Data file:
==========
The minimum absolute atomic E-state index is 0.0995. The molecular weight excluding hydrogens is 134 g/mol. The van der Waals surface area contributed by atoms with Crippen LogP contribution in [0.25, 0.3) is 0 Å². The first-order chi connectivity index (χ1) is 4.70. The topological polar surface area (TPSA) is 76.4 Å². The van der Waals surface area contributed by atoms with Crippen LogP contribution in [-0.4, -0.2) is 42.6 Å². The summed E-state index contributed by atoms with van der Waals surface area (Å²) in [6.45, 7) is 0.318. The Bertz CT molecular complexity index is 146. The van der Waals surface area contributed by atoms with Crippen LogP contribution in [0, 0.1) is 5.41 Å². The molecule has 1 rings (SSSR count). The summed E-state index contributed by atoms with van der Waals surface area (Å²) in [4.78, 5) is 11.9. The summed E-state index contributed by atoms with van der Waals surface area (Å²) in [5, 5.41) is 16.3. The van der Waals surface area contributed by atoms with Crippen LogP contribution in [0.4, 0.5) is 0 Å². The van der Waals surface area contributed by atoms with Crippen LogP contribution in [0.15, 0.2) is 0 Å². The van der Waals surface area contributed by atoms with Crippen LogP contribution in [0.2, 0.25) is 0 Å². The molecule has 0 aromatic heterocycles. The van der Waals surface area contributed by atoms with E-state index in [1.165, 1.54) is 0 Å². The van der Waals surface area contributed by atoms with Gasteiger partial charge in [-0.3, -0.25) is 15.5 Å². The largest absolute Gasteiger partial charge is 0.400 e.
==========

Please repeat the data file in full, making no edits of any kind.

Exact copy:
The minimum absolute atomic E-state index is 0.0995. The molecular weight excluding hydrogens is 134 g/mol. The van der Waals surface area contributed by atoms with Crippen LogP contribution in [0.25, 0.3) is 0 Å². The first-order chi connectivity index (χ1) is 4.70. The topological polar surface area (TPSA) is 76.4 Å². The van der Waals surface area contributed by atoms with Crippen LogP contribution in [-0.4, -0.2) is 42.6 Å². The summed E-state index contributed by atoms with van der Waals surface area (Å²) in [6.45, 7) is 0.318. The Bertz CT molecular complexity index is 146. The van der Waals surface area contributed by atoms with Crippen LogP contribution in [0, 0.1) is 5.41 Å². The molecule has 1 rings (SSSR count). The summed E-state index contributed by atoms with van der Waals surface area (Å²) in [4.78, 5) is 11.9. The summed E-state index contributed by atoms with van der Waals surface area (Å²) in [5, 5.41) is 16.3. The van der Waals surface area contributed by atoms with Crippen LogP contribution in [0.4, 0.5) is 0 Å². The van der Waals surface area contributed by atoms with Crippen LogP contribution in [0.15, 0.2) is 0 Å². The van der Waals surface area contributed by atoms with Crippen LogP contribution in [0.2, 0.25) is 0 Å². The molecule has 0 aromatic heterocycles. The van der Waals surface area contributed by atoms with E-state index in [1.165, 1.54) is 0 Å². The van der Waals surface area contributed by atoms with Gasteiger partial charge in [-0.3, -0.25) is 15.5 Å². The largest absolute Gasteiger partial charge is 0.400 e.